Different Ways of Submitting Evidence in Court

As a student with The Institute of Legal Secretaries and PAs, it is always a good idea to acquire a clear appreciation of exactly how the English legal system works. From the conventions of Parliament that have accrued over many centuries to how evidence may be given in court in light of the fact that we now live in an advanced technological age. It is this latter dimension of our judicial system that we will turn our attention to in this article.

Should Mediation be Compulsory for all Cases?

In England and Wales mediation has become a common feature of many types of litigation. Sir Rupert Jackson’s 2009 report on civil litigation recommended that the courts can and should in appropriate cases encourage mediation. This may be limited to simply pointing out its benefits or requiring an explanation from parties when they are not willing to meet and/or discuss mediation. However, where a party is found to have unreasonably refused to mediate, they can be penalised in costs by the court.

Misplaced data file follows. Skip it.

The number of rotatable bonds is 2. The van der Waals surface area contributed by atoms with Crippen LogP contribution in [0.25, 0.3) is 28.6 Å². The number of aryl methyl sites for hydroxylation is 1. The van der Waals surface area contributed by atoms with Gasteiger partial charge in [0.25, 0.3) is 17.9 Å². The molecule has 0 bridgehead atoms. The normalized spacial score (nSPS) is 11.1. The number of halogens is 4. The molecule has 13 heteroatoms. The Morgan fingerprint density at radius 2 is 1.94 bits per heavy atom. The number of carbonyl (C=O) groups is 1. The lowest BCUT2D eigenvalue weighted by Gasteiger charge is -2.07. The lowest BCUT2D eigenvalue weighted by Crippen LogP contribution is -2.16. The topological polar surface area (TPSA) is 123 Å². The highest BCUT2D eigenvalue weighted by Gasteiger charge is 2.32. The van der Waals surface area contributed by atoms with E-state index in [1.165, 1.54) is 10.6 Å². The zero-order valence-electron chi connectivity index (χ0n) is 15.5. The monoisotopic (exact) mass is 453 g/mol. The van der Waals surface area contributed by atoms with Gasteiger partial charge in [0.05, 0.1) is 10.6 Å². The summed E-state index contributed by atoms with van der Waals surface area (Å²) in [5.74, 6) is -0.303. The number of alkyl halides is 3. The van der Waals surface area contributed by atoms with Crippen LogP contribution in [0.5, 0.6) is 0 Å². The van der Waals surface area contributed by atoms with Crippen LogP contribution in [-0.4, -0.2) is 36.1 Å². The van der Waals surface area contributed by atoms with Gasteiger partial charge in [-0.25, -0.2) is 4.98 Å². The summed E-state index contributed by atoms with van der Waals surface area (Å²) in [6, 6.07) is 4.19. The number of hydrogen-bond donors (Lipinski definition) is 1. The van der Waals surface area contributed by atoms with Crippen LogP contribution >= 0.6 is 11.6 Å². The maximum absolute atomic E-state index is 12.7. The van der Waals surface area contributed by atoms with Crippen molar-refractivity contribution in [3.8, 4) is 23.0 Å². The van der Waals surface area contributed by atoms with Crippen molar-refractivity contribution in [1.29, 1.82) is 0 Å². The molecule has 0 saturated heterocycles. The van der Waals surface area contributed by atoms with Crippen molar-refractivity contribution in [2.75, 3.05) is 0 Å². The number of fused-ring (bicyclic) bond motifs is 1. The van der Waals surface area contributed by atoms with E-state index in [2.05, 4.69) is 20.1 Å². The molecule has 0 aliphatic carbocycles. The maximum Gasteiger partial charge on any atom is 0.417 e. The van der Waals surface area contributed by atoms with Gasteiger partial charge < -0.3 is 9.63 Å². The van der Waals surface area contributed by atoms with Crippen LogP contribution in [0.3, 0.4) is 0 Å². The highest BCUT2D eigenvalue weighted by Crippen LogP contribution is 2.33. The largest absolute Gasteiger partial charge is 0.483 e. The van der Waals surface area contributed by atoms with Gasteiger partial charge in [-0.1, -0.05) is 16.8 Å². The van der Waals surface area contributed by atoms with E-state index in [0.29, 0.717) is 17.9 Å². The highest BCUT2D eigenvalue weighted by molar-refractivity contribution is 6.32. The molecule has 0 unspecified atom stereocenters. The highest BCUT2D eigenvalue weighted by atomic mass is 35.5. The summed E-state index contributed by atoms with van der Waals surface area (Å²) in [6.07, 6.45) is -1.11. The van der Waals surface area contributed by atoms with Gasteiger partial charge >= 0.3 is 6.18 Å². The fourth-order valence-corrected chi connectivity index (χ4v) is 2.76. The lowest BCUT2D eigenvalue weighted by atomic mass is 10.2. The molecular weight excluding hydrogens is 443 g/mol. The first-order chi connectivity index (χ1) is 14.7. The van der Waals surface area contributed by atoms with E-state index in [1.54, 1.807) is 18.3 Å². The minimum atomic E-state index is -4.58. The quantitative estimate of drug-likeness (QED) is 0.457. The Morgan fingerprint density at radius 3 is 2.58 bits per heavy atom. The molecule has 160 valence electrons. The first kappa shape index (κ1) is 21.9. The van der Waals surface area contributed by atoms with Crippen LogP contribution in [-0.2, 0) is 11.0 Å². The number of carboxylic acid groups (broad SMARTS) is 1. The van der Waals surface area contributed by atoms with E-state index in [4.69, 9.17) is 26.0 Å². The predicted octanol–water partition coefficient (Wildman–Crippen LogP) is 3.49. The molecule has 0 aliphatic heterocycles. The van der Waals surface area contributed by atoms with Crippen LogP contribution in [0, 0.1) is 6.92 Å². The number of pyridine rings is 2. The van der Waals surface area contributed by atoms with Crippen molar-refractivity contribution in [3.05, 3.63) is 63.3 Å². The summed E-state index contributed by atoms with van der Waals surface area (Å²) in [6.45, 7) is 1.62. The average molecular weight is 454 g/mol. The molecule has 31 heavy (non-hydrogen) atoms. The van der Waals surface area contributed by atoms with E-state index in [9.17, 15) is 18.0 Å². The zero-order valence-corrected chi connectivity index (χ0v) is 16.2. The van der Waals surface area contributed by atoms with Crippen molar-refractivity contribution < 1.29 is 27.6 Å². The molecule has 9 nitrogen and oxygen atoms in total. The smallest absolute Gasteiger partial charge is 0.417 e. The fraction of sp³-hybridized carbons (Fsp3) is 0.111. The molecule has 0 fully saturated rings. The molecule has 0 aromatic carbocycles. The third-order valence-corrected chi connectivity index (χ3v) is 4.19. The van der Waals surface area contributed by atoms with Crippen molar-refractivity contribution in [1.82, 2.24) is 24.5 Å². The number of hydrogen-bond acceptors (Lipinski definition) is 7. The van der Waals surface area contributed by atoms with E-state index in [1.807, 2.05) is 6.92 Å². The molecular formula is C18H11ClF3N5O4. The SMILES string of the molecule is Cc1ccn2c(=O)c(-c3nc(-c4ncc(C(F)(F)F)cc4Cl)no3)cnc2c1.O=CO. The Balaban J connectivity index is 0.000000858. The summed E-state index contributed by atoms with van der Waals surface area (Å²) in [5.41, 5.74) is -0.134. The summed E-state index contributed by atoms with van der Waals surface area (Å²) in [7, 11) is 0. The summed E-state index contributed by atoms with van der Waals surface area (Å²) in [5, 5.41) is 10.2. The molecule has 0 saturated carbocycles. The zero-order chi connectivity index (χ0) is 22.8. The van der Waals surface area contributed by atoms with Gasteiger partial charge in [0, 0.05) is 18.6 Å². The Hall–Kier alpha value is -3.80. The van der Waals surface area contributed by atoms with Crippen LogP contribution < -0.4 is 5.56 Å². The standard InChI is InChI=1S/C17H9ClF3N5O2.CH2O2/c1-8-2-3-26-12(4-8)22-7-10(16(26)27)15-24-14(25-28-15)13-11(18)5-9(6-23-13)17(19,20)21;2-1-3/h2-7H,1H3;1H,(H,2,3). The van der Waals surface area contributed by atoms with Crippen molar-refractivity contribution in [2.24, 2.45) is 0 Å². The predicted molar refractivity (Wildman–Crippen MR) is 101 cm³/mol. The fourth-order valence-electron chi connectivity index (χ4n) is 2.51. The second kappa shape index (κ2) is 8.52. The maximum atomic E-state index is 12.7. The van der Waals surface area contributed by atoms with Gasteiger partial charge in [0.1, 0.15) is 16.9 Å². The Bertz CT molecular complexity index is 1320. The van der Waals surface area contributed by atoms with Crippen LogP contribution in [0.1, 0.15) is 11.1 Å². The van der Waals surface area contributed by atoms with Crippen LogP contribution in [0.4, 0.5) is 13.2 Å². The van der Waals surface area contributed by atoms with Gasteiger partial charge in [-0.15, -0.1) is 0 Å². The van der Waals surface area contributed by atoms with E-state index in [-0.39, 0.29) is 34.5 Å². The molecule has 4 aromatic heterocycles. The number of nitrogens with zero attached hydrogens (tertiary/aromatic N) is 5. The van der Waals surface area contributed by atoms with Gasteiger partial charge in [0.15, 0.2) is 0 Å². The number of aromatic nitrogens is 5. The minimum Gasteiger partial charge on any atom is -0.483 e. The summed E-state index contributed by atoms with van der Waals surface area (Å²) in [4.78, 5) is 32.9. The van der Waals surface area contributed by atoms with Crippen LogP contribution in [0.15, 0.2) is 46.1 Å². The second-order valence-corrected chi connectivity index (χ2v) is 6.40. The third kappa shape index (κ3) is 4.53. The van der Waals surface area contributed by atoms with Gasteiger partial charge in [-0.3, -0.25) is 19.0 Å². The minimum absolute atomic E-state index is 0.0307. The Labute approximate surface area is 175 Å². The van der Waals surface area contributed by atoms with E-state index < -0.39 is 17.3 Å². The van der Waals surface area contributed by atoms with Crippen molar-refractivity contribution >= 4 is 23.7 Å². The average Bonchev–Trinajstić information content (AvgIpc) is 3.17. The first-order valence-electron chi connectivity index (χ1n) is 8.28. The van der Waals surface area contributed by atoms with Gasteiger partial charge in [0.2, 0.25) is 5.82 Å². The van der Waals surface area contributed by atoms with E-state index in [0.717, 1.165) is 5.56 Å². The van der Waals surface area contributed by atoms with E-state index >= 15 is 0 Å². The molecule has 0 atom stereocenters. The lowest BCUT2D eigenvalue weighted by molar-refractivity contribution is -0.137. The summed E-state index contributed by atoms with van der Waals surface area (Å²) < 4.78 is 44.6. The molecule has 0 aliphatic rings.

Pre-action Protocol for Debt Claims

On 1 October 2017 we saw the long-awaited pre-action protocol for debt claims come into force. A pre-action protocol is a set of steps contained in the Civil Procedural Rules that parties must follow before a claim is made. The idea behind having a protocol is to promote early settlement of claims and reduce legal costs. If a party ignores a protocol, then he or she may be subject to a penalty in legal costs allowed by the Court.